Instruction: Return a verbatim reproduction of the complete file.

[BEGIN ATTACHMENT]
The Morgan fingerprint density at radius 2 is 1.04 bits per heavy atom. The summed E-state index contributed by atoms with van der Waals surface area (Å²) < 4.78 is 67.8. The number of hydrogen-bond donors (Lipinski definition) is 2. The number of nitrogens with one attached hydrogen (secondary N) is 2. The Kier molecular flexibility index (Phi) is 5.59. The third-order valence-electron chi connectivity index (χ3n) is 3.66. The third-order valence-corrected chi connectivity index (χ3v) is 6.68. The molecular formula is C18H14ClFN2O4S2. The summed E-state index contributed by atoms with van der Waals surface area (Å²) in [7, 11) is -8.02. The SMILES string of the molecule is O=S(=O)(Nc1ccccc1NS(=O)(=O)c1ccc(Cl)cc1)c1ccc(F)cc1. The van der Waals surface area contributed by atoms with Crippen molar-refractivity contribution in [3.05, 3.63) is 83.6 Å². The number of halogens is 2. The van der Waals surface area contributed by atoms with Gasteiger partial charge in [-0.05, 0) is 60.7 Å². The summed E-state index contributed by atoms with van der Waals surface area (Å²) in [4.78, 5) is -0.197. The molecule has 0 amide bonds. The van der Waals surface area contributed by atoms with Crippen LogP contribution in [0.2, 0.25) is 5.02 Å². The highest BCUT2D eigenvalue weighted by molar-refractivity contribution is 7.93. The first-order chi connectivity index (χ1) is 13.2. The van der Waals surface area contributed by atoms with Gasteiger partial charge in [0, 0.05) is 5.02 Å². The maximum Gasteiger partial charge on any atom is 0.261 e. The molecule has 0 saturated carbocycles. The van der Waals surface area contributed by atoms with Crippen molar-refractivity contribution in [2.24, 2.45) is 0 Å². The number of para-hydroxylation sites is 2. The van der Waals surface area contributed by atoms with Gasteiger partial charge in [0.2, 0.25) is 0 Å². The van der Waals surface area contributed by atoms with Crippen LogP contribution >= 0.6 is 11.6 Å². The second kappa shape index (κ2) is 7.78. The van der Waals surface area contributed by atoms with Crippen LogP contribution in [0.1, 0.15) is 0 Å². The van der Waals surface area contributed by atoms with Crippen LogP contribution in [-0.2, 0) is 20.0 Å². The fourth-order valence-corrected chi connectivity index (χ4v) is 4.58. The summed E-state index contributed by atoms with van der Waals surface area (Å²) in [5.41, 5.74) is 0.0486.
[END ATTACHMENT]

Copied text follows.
The Morgan fingerprint density at radius 2 is 1.04 bits per heavy atom. The summed E-state index contributed by atoms with van der Waals surface area (Å²) < 4.78 is 67.8. The number of hydrogen-bond donors (Lipinski definition) is 2. The number of nitrogens with one attached hydrogen (secondary N) is 2. The Kier molecular flexibility index (Phi) is 5.59. The third-order valence-electron chi connectivity index (χ3n) is 3.66. The third-order valence-corrected chi connectivity index (χ3v) is 6.68. The molecular formula is C18H14ClFN2O4S2. The summed E-state index contributed by atoms with van der Waals surface area (Å²) in [7, 11) is -8.02. The SMILES string of the molecule is O=S(=O)(Nc1ccccc1NS(=O)(=O)c1ccc(Cl)cc1)c1ccc(F)cc1. The van der Waals surface area contributed by atoms with Crippen molar-refractivity contribution in [3.05, 3.63) is 83.6 Å². The number of halogens is 2. The van der Waals surface area contributed by atoms with Gasteiger partial charge in [-0.05, 0) is 60.7 Å². The summed E-state index contributed by atoms with van der Waals surface area (Å²) in [4.78, 5) is -0.197. The molecule has 0 amide bonds. The van der Waals surface area contributed by atoms with Crippen LogP contribution in [0.2, 0.25) is 5.02 Å². The highest BCUT2D eigenvalue weighted by molar-refractivity contribution is 7.93. The first-order chi connectivity index (χ1) is 13.2. The van der Waals surface area contributed by atoms with Gasteiger partial charge in [0, 0.05) is 5.02 Å². The maximum Gasteiger partial charge on any atom is 0.261 e. The molecule has 0 saturated carbocycles. The van der Waals surface area contributed by atoms with Crippen molar-refractivity contribution in [2.24, 2.45) is 0 Å². The number of para-hydroxylation sites is 2. The van der Waals surface area contributed by atoms with Gasteiger partial charge in [0.2, 0.25) is 0 Å². The van der Waals surface area contributed by atoms with Crippen LogP contribution >= 0.6 is 11.6 Å². The second kappa shape index (κ2) is 7.78. The van der Waals surface area contributed by atoms with Crippen LogP contribution in [0.1, 0.15) is 0 Å². The van der Waals surface area contributed by atoms with Crippen LogP contribution in [-0.2, 0) is 20.0 Å². The fourth-order valence-corrected chi connectivity index (χ4v) is 4.58. The summed E-state index contributed by atoms with van der Waals surface area (Å²) in [5.41, 5.74) is 0.0486.